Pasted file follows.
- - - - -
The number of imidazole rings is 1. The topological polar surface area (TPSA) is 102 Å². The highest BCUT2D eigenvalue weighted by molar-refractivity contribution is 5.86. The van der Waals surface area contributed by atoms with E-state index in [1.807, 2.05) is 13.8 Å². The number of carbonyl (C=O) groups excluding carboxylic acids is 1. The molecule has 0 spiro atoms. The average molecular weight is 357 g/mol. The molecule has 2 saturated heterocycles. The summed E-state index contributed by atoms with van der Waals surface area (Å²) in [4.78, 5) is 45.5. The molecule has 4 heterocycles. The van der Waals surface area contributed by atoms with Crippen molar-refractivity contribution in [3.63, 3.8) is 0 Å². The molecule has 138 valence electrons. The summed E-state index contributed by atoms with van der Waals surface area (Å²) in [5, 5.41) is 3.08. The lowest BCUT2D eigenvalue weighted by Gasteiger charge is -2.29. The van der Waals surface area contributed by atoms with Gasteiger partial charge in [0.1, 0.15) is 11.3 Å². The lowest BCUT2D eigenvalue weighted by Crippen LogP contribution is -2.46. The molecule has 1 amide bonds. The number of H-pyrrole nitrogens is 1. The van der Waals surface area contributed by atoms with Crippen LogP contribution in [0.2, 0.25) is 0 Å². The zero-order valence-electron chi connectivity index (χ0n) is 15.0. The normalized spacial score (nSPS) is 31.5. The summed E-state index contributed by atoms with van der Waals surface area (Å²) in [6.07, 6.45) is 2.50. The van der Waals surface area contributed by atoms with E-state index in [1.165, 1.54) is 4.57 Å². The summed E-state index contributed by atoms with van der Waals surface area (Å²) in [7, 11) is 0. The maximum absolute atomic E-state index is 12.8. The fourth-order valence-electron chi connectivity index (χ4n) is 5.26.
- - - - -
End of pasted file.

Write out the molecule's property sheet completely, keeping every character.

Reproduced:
The number of imidazole rings is 1. The topological polar surface area (TPSA) is 102 Å². The highest BCUT2D eigenvalue weighted by molar-refractivity contribution is 5.86. The van der Waals surface area contributed by atoms with E-state index in [1.807, 2.05) is 13.8 Å². The number of carbonyl (C=O) groups excluding carboxylic acids is 1. The molecule has 0 spiro atoms. The average molecular weight is 357 g/mol. The molecule has 2 saturated heterocycles. The summed E-state index contributed by atoms with van der Waals surface area (Å²) in [4.78, 5) is 45.5. The molecule has 4 heterocycles. The van der Waals surface area contributed by atoms with Crippen molar-refractivity contribution in [3.63, 3.8) is 0 Å². The molecule has 138 valence electrons. The summed E-state index contributed by atoms with van der Waals surface area (Å²) in [5, 5.41) is 3.08. The lowest BCUT2D eigenvalue weighted by Gasteiger charge is -2.29. The van der Waals surface area contributed by atoms with Gasteiger partial charge in [0.1, 0.15) is 11.3 Å². The lowest BCUT2D eigenvalue weighted by Crippen LogP contribution is -2.46. The molecule has 1 amide bonds. The number of H-pyrrole nitrogens is 1. The van der Waals surface area contributed by atoms with Crippen LogP contribution in [0.2, 0.25) is 0 Å². The zero-order valence-electron chi connectivity index (χ0n) is 15.0. The normalized spacial score (nSPS) is 31.5. The summed E-state index contributed by atoms with van der Waals surface area (Å²) in [6.07, 6.45) is 2.50. The van der Waals surface area contributed by atoms with E-state index in [1.165, 1.54) is 4.57 Å². The summed E-state index contributed by atoms with van der Waals surface area (Å²) in [7, 11) is 0. The maximum absolute atomic E-state index is 12.8. The fourth-order valence-electron chi connectivity index (χ4n) is 5.26.